These preliminary findings will result in (a) up to three publishable empirical papers and (b) preliminary results which will provide a strong foundation for two subsequent planned grants. First, Co-Investigators Giovanello and Lindquist will build on findings from their current study to apply for an R01 from NICHD to examine life-span changes in emotion and cognitive function. With preliminary data from this application, they will be able to work with PI Sheridan to additionally investigate the link between dimensions of adversity stress reactivity and cognitive function across the life span. Second, Co-Investigator Boettiger will apply for funding from the NIAAA to examine the impact of cognitive aging on risk for alcohol use disorder. With preliminary data from this application, she will be able to work with PI Sheridan to additionally investigate the impact of deprivation and threat as moderators of her planned analyses.

    Priority Research Areas: Biology, Genetics and Demography of Aging

  • 2021. Kathleen Mullan Harris, PhD. The Role of Morningness in Sleep Timing and Epigenetic Aging in Young Adulthood.

    Being more of a “night owl” has been linked to increased risk of diabetes, hypertension, and
    mortality. Evidence suggests that diurnal preference for morningness (versus eveningness) is
    affected by both genetic and environmental, as well as developmental factors, with chronotype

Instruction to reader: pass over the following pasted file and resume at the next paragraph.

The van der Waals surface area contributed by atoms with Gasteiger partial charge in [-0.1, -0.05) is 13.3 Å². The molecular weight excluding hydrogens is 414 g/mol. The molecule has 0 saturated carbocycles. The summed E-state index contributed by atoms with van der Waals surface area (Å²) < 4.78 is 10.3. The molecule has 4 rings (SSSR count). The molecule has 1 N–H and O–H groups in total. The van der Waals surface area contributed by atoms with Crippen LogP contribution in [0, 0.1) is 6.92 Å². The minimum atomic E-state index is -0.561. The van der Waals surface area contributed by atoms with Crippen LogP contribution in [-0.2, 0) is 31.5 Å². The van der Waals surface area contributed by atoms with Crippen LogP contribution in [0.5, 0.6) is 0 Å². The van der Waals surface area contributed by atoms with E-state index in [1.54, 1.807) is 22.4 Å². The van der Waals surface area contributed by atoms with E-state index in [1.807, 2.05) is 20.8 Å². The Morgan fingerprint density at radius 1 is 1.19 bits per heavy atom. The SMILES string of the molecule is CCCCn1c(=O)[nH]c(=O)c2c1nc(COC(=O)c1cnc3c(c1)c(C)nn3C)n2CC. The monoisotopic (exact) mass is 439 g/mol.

(measured as midpoint of sleep on free days) shifting earlier as people age from young adulthood
    and beyond. However, not only does aging affect diurnal rhythms, but recent research highlights a
    pathway by which diurnal rhythms might affect aging: telomere length (a measure of biological aging,
    which shortens as we age) is shorter in people with moderately late compared to intermediate diurnal
    preference. Much remains to be understood regarding the relationship between chronotype and
    biological aging, and recent epigenetic “clock” measures provide an opportunity to investigate how
    diurnal preference affects biological aging processes reflected in DNA methylation (DNAm).
    We propose leveraging genetic and recently collected epigenetic data in NIA-funded Add Health to
    advance understanding of the relationships between diurnal preference, sleep timing, and epigenetic
    aging. We hypothesize that greater genetic propensity for morningness, reflected in polygenic scores
    (PGSs), is associated with decreased epigenetic age acceleration (EAA), a measure capturing how
    far biological aging reflected in DNAm has progressed beyond levels predicted by chronological age.
    Our aims are:
    Aim 1: Estimate association of morningness PGSs with sleep timing in young adults using
    PGSs constructed from prior morningness GWAS.9 Test whether association changes across young
    Aim 2: Identify whether social and environmental schedules moderate association of
    morningness PGSs with sleep timing. Test whether association differs between work and free
    days and by sunset time, examining extent to which social schedules and sunlight exposure interact
    with morningness PGSs.
    Aim 3: Estimate association of morningness PGSs with EAA in early mid-adulthood and
    identify whether sleep timing moderates this association. Assess whether “mismatch” of
    morningness PGSs and sleep timing (e.g. high on morningness PGSs, late sleep timing) predicts
    greater EAA.

    Priority Research Areas: Biology, Genetics and Demography of Aging

  • 2021. Tonia Poteat, PhD. Meeting the Pandemic Needs of Older Sexual Minority Women: Data to Inform Covid-19 Response.